Max Richter. I'm just starting to get into this guy myself. I first heard of him with this Vivaldi "Re-composed" project, where he took Vivaldi's "Four Seasons" and re-arranged phrases and arrangements into sort of a more modern ambient/minimalist piece. It's very striking for how it's so familiar, yet totally not.
"On the Nature of Daylight" is a popular piece of his that I've seen turn up in various contexts like film scores and dance shows on TV. It's from his album called The Blue Notebooks.
Also last year (I think) he put out an 8-hour long piece called "Sleep" that is indeed intended to be listened to while sleeping. (He consulted with scientists about sleep cycles and patterns to help shape it). There is also a one-hour long adaptation of it called "From Sleep." (Sample: Dream 3 - In The Midst of My Life)
Richter also composed music for the HBO series "The Leftovers."
posted by dnash at 11:14 AM on May 24, 2016 [1 favorite]


"American Classical" means Aaron Copland.

...and George Gershwin.
posted by Chocolate Pickle at 11:16 AM on May 24, 2016 [2 favorites]


I was coming to recommend some of Arvo Pärt's vocal music, too (although some of it gets kind of jimmelly). Especially the Te Deum And maybe Missa Syllabica?

In terms of early music (where do you stop liking it?) it's hard to go wrong with Palestrina. (I've gotten nice Pandora stations using Palestrina, for example.)

Medieval Babes have some very nice albums, both of medieval music and also of arrangements of more modern stuff.

Is any of this in the right ballpark?

You might like Georgian folk singers and Dalmatian folk singers (I remember really liking Kitka as well, but I haven't listened to it in years and can't remember where they're from) and there's a Bulgarian group as well...(I can't remember which recording we have, maybe something like this?)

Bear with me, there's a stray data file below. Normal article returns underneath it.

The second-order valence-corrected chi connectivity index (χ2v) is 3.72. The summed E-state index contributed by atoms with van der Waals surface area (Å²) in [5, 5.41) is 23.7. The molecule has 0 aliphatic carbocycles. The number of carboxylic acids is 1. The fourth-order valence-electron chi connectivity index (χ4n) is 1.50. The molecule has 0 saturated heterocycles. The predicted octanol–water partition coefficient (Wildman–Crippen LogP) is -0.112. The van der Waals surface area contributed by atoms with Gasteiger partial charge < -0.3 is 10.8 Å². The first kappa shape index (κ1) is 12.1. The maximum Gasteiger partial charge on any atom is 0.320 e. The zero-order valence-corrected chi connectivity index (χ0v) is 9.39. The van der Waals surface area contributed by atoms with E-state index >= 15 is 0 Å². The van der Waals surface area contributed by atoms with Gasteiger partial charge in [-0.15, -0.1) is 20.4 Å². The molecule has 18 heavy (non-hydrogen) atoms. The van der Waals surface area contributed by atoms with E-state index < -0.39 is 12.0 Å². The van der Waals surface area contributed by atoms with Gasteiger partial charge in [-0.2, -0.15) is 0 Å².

posted by leahwrenn at 12:50 PM on May 24, 2016


Arvo Pärt is a good suggestion, and if you like his work you might also want to check out Einojuhani Rautavaara. Part of the same 20th century sacred minimalist movement as Pärt and Tavener; melodic but sometimes challengingly so. (I think of Pärt as a gateway to this area of music and Rautavaara as a crunchier, more interesting next step.) A few examples:

Lorca Suite (choral)
Cantus Arcticus (for orchestra and birdsong)
Vigilia (the Orthodox Vespers, choral)

As far as specific recordings, the Estonian Philharmonic Chamber Choir has a number of great albums of this sort of music out. The Lorca Suite recording linked above is from the first CD in their "Baltic Voices" series, which is how I got into this cluster of composers.
posted by egregious theorem at 12:53 PM on May 24, 2016


Oh, I remembered, you might really like Stile Antico
posted by leahwrenn at 12:55 PM on May 24, 2016


Stile Antico came to my mind, also: Tune thy Musicke to thy Hart.

The Kronos Quartet's Early Music might also appeal.
posted by praemunire at 1:14 PM on May 24, 2016


Jóhann Jóhansson is someone who does music that uses classical instruments edging into electronic music, often elegiac.